“If patients have lung cavitations, they tend to have tumor shrinkage, they tend to live longer, and they tend to have better PFS,” said Bekaii-Saab. “There is an effect on the tumor, it’s just not as much shrinkage as it is cavitation and stabilization of disease.”In addition to variations in patient populations and the type of response seen in the clinical trials, each therapy is associated with a unique toxicity profile. Bekaii-Saab suggested that treatment could further be tailored, based on these unique side effects. "For practical purposes right now, and to follow the spirit of the trials, we are going with regorafenib first and TAS-102 second,” he said. Although, he did mention that “there were some exceptions.”
In the CORRECT trial, the most common grade 3/4 adverse events (AEs) with regorafenib were hand-foot skin reaction (16.6%), fatigue (9.6%), hypertension (7.2%), diarrhea, (7.2%), and rash (5.8%). The most common severe AE was hepatotoxicity. Additionally, AEs led to a dose reduction or interruption in 67% of patients, warranting careful monitoring.
For TAS-102 the most frequently reported grade 3/4 AE was neutropenia, which was experienced by 38% of patients treated with the chemotherapy. Overall, febrile neutropenia occurred in 4% of patients, with 9% receiving G-CSF. The other most frequently reported grade 3/4 AEs of concern with TAS-102 were anemia (18%), thrombocytopenia (5%), diarrhea (3%), nausea (2%), and vomiting (2%).
“Let’s say a patient has significant liver function abnormalities or significant hand and foot syndrome from prior capecitabine, then we would consider moving TAS-102 ahead of regorafenib,” said Bekaii-Saab. “There are also other instances where a patient may have significant bone marrow toxicities from prior therapy, and those patients would be less of a candidate for TAS-102 before regorafenib.”A leading question following the approval of regorafenib is whether the most appropriate dose was selected for the phase III trial. Of patients treated with the approved 160 mg dose, nearly 80% will require a dose modification, according to Bekaii-Saab. In most cases, the dose is reduced to 120 mg/day or even lower to 80 mg/day.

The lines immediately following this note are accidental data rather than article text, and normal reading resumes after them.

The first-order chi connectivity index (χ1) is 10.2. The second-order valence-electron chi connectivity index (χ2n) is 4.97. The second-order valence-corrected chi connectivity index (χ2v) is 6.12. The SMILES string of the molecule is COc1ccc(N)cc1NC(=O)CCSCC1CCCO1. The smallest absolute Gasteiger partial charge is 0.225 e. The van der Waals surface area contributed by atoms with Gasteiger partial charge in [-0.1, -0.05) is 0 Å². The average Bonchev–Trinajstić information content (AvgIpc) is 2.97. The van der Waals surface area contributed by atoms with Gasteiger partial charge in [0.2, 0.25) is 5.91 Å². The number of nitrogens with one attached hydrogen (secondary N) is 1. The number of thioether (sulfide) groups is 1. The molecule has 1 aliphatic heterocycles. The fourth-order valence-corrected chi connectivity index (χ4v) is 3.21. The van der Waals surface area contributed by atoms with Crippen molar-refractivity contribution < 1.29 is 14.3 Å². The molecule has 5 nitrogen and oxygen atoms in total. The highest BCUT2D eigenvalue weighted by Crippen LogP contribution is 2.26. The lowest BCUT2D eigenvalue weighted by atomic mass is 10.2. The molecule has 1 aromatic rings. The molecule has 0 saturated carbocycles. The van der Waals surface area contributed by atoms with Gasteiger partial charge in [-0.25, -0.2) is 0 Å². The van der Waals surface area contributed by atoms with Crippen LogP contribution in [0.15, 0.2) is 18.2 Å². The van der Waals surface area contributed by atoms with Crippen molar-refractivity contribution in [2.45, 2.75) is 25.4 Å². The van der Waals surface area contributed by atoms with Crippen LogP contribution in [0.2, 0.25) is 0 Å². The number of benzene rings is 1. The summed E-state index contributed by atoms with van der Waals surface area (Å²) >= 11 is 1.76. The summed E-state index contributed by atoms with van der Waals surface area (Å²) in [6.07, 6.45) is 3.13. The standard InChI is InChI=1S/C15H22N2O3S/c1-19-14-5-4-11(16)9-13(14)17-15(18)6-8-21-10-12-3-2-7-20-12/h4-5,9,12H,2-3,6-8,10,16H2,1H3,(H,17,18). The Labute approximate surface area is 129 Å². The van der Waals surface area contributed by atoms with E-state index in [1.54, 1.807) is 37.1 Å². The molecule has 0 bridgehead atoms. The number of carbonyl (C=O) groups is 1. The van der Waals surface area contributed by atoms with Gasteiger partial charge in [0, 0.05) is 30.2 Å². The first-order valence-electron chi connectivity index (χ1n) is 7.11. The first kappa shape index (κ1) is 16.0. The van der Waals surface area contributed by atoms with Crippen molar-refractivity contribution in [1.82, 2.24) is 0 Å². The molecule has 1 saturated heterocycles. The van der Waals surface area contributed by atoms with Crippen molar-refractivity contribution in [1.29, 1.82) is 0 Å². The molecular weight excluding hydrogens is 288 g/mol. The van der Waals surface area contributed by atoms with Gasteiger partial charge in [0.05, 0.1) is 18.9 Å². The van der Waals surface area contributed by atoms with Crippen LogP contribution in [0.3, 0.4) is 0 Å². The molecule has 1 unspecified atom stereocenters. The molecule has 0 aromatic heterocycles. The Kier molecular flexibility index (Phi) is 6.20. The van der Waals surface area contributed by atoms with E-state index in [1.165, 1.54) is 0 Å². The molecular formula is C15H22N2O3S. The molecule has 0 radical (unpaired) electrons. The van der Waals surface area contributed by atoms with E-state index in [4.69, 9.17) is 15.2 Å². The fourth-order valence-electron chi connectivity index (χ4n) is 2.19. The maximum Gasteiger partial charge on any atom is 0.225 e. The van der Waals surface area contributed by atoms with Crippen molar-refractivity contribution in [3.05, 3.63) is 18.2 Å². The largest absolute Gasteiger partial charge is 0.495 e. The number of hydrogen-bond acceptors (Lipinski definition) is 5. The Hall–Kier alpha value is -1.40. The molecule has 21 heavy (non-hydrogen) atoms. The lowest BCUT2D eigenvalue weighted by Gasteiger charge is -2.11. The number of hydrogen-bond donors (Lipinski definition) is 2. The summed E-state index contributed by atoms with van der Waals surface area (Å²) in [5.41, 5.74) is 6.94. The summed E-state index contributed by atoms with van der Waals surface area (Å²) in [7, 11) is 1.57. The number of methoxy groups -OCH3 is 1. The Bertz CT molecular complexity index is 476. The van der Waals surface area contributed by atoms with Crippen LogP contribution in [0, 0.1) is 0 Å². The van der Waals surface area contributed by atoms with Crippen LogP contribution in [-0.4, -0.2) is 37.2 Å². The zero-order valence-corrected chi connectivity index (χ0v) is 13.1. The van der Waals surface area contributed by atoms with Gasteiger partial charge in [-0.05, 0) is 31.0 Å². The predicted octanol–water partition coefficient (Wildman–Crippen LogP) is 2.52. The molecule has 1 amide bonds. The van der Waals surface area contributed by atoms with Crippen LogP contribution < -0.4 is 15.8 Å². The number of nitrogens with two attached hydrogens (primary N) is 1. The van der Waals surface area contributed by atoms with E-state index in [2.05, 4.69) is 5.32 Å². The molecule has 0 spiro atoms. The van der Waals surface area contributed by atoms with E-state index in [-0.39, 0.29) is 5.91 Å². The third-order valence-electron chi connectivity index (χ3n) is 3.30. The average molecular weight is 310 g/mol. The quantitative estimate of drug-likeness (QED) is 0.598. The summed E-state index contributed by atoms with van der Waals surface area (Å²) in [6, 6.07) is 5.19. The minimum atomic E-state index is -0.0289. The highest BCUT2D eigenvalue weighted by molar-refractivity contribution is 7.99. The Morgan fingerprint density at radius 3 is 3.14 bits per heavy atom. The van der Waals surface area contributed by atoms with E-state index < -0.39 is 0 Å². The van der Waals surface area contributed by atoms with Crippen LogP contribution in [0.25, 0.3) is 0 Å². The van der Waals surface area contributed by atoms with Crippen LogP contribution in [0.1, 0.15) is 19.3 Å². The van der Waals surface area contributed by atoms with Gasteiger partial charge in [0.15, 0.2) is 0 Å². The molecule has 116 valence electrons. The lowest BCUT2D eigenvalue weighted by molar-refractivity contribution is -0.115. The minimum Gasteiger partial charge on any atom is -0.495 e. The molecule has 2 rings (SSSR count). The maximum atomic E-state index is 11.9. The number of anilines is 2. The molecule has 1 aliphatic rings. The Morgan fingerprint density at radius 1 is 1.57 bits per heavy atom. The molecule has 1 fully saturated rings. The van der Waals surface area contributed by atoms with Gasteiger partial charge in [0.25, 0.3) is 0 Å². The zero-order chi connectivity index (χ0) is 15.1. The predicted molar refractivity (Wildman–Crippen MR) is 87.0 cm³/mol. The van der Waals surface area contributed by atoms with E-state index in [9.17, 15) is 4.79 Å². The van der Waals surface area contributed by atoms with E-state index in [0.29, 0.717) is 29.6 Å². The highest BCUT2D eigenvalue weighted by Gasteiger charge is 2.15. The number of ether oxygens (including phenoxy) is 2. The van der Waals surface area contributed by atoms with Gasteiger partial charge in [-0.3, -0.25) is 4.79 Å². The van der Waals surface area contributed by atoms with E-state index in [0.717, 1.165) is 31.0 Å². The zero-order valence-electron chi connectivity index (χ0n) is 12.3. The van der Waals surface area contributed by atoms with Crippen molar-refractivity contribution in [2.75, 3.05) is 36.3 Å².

A variety of dosing strategies have been developed to pre-emptively adjust for these dose modifications. In some situations, regorafenib is started at a lower dose and then titrated to 160 mg/day. Additionally, an alternating treatment strategy with 1-week on regorafenib and 1-week off has been utilized, Bekaii-Saab noted.
“There are a lot of different dosing strategies going around without any validated data,” he said. “The alternating strategy, in my opinion, is probably the least effective because you lose that antiangiogenic pressure. I would rather just give regorafenib continuously. Giving regorafenib at a lower dose, like 120 mg or 80 mg, are acceptable strategies."
A randomized phase II study, known as ReDOS, has been initiated to explore the optimal starting dose for regorafenib. The study will compare a lower dose of regorafenib with the standard 160-mg/day dose along with a preventive strategy for hand-foot skin reaction using clobetasol propionate. In the lower dose arm, patients will begin treatment at 80 mg/day with an upward titration to the full 160 mg/day.
The primary endpoint of the study, which hopes to enroll 120 patients with mCRC, is the amount of time needed to complete 2 courses of treatment and the rates of progression in each group. Other endpoints will focus on OS, PFS, safety, and changes in quality of life. The Academic and Community Cancer Research United is sponsoring the study in collaboration with the National Cancer Institute (NCT02368886).
“We are hoping to capture the right dose with the escalating dosing strategy,” said Bekaii-Saab, the principal investigator of the trial. “We should hopefully have a readout from ReDOS by the end of the year, and that might help us understand more on how to optimize the dosing of regorafenib.”